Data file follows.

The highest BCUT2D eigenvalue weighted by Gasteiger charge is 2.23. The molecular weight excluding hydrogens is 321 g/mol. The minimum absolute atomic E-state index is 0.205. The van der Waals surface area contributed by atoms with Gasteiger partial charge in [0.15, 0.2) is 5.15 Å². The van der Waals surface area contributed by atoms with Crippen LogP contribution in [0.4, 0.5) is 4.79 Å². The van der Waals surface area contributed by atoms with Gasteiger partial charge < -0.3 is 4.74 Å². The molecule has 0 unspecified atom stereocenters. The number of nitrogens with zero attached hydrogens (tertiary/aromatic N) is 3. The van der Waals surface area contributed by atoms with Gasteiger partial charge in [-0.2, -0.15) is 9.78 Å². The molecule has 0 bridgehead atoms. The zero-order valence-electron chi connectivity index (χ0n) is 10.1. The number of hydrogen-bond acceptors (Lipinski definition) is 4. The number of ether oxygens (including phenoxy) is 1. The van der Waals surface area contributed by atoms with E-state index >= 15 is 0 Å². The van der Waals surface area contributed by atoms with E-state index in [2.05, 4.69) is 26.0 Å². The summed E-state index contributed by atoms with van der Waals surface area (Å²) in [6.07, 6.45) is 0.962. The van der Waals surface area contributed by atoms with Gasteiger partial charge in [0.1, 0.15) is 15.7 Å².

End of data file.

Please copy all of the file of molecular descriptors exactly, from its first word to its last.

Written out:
The highest BCUT2D eigenvalue weighted by Gasteiger charge is 2.23. The molecular weight excluding hydrogens is 321 g/mol. The minimum absolute atomic E-state index is 0.205. The van der Waals surface area contributed by atoms with Gasteiger partial charge in [0.15, 0.2) is 5.15 Å². The van der Waals surface area contributed by atoms with Crippen LogP contribution in [0.4, 0.5) is 4.79 Å². The van der Waals surface area contributed by atoms with Gasteiger partial charge < -0.3 is 4.74 Å². The molecule has 0 unspecified atom stereocenters. The number of nitrogens with zero attached hydrogens (tertiary/aromatic N) is 3. The van der Waals surface area contributed by atoms with Gasteiger partial charge in [-0.2, -0.15) is 9.78 Å². The molecule has 0 bridgehead atoms. The zero-order valence-electron chi connectivity index (χ0n) is 10.1. The number of hydrogen-bond acceptors (Lipinski definition) is 4. The number of ether oxygens (including phenoxy) is 1. The van der Waals surface area contributed by atoms with E-state index >= 15 is 0 Å². The van der Waals surface area contributed by atoms with E-state index in [2.05, 4.69) is 26.0 Å². The summed E-state index contributed by atoms with van der Waals surface area (Å²) in [6.07, 6.45) is 0.962. The van der Waals surface area contributed by atoms with Gasteiger partial charge in [0.1, 0.15) is 15.7 Å².